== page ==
Injury of the ureter or bladder is one of the more serious complications of hysterectomy, and three fourths of ureteral injuries are associated with gynecologic operations. Most injuries involve the lower 3 cm of the ureter, and they usually are one-sided.
This study is a retrospective review of ureteral injuries that occurred in the past 7 years in conjunction with total laparoscopic hysterectomy (TLH), performed in 106 women, or subtotal LH (STLH) in 232. Ureteral injuries were diagnosed by postoperative vaginal sonography and confirmed by intravenous pyelography (IVP). Cystoscopy was performed in some cases at the end of hysterectomy by injecting indigo carmine intravenously. In earlier cases, bipolar cautery was used to occlude the uterine artery, creating the possibility that a nearby thermal injury could be misdiagnosed. Subsequently, the artery was secured with a new hemoclip, the Hem-o-lok, which made possible exact closure of the uterine artery.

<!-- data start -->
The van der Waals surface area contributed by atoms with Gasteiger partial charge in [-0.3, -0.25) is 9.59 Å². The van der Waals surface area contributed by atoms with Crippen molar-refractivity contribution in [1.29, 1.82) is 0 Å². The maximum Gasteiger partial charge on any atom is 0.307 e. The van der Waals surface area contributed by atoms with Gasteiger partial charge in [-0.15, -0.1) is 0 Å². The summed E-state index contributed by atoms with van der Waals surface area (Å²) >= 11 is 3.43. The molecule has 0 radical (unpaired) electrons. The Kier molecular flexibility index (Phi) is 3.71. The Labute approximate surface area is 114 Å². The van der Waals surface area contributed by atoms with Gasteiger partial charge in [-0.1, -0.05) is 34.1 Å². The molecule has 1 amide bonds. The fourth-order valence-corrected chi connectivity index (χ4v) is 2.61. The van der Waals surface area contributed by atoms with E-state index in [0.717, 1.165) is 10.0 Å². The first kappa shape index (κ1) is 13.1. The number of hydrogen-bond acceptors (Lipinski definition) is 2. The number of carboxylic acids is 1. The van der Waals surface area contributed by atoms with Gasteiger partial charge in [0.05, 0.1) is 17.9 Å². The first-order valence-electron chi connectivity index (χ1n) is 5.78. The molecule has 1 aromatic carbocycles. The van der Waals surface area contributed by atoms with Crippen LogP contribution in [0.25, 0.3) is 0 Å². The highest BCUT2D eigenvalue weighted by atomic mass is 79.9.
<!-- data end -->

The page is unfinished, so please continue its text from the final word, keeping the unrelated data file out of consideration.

Four of these women incurred ureteral injuries and one had a laceration of the bladder. None of the injuries occurred when cystoscopy was routinely performed or when bipolar cautery was avoided. The bladder injury, which complicated the TLH, was diagnosed intraoperatively and was repaired laparoscopically. Three of the ureteral injuries followed STLH, and one TLH. All these injuries were diagnosed 1 to 2 weeks postoperatively when patients described prolonged flank pain and lower abdominal pressure. None of the affected patients were febrile. Vaginal sonography demonstrated urinoma. After confirmation of the diagnosis by either IVP or computed tomography, 3 patients underwent nephrostomy for 3 weeks and then had the ureter reimplanted. The remaining patient had a ureteral stent placed.
The investigators believe that the risk of ureteral injury during TLH or STLH can be minimized by using a clip rather than cautery to control the uterine vessels and by routinely performing cystoscopy after total or subtotal laparoscopic hysterectomy.